Lange shared much more of himself to the public than he needed to regain public affection. His battles with depression, alcoholism, and ill-health were all laid bare. He redeemed himself with the Left after hammering his own record as Prime Minister. In doing so, he was both truthful to himself, and finally found the one place on the political spectrum that had eluded him while in power.
More than anything, the sense one has of David Lange is a man who needed to be loved. A man who was more persuaded by the power of argument than he was with the logic of that argument. Until 1984, Lange was opposed to following the Left’s demand for a nuclear free New Zealand. To suggest that he cottoned onto the nuclear in order to distract the Left from Roger Douglas’ economic agenda is to misread Lange: Lange did not have that capacity for cunning. It had much more to do with Lange’s passion and excitement with the theatre of debate.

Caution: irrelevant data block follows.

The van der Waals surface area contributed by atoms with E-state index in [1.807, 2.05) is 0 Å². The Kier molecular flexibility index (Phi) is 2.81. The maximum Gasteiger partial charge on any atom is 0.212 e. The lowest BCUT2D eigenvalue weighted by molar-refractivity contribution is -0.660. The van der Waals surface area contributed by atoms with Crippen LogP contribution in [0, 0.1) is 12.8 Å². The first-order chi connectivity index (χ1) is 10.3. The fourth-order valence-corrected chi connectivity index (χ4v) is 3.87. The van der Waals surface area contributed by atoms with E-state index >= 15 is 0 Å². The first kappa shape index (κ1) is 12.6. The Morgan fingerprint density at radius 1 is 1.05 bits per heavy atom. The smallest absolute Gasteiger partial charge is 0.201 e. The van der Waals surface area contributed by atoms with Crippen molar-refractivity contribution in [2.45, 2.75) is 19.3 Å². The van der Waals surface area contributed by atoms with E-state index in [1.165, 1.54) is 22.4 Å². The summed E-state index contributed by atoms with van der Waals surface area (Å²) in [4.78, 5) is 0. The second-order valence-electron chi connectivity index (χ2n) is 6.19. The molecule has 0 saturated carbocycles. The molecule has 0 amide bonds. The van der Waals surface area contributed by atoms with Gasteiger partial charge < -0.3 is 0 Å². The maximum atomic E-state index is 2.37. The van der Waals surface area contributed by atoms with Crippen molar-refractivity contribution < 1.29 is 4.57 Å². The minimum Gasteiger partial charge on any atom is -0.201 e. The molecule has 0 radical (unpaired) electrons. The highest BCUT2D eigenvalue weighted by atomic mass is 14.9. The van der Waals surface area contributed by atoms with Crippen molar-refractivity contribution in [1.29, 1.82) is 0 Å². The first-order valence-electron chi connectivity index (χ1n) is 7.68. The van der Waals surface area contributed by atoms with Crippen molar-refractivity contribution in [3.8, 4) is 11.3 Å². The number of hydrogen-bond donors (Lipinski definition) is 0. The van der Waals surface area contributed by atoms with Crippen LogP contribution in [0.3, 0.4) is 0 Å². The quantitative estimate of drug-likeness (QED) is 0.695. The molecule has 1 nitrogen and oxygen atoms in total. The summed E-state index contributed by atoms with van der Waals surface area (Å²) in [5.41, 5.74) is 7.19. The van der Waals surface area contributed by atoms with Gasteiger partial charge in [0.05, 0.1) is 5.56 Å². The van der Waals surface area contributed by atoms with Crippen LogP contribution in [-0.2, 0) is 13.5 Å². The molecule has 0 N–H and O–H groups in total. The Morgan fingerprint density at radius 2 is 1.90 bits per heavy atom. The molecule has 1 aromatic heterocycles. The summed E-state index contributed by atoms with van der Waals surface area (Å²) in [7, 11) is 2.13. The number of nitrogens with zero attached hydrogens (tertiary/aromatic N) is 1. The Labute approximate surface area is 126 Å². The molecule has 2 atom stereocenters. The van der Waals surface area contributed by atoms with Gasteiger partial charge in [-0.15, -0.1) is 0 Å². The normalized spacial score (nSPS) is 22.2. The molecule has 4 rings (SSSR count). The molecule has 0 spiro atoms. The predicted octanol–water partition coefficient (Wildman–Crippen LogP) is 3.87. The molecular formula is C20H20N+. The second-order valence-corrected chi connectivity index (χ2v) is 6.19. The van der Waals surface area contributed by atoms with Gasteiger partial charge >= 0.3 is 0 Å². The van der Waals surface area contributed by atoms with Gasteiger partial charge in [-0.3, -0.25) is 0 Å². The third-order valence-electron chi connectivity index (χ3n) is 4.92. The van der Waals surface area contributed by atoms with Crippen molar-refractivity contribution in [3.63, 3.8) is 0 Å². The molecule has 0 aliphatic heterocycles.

Hence the Oxford Union forum in 1985, in which Lange, at the very climax of his domestic and international popularity, enthralled both the student union, and Jerry Falwell, with the overwhelming power of his rhetoric. The question, the moral defensibility of nuclear weapons, was suitable as an academic debate. It was appropriate at that great zenith of oratory, at the Oxford Union. During his speech, Lange thundered:
“We in New Zealand, you know, used to be able to relax a bit, to be able to think that we would sit comfortably while the rest of the world seared, singed, withered. We were enraptured! And the fact is that we used to have the reputation of being some kind of an antipodean Noah's Ark, which would from within its quite isolated, preserve, spawn a whole new world of realistic human kind. Now, the fact is that we know that that is not achievable. We know that if the nuclear winter comes, we freeze, we join the rest of you. And that means that there is now a total denouement as far as any argument in favour of moral purpose goes. It is a strange, dubious and totally unaccepted moral purpose which holds the whole of the world to ransom.”
The elegance and strength of Lange’s words would have left Churchill himself speechless. He typified all that is great about true oratory: he spoke with a fire and ferocity, and entertained, and moved. Figure this: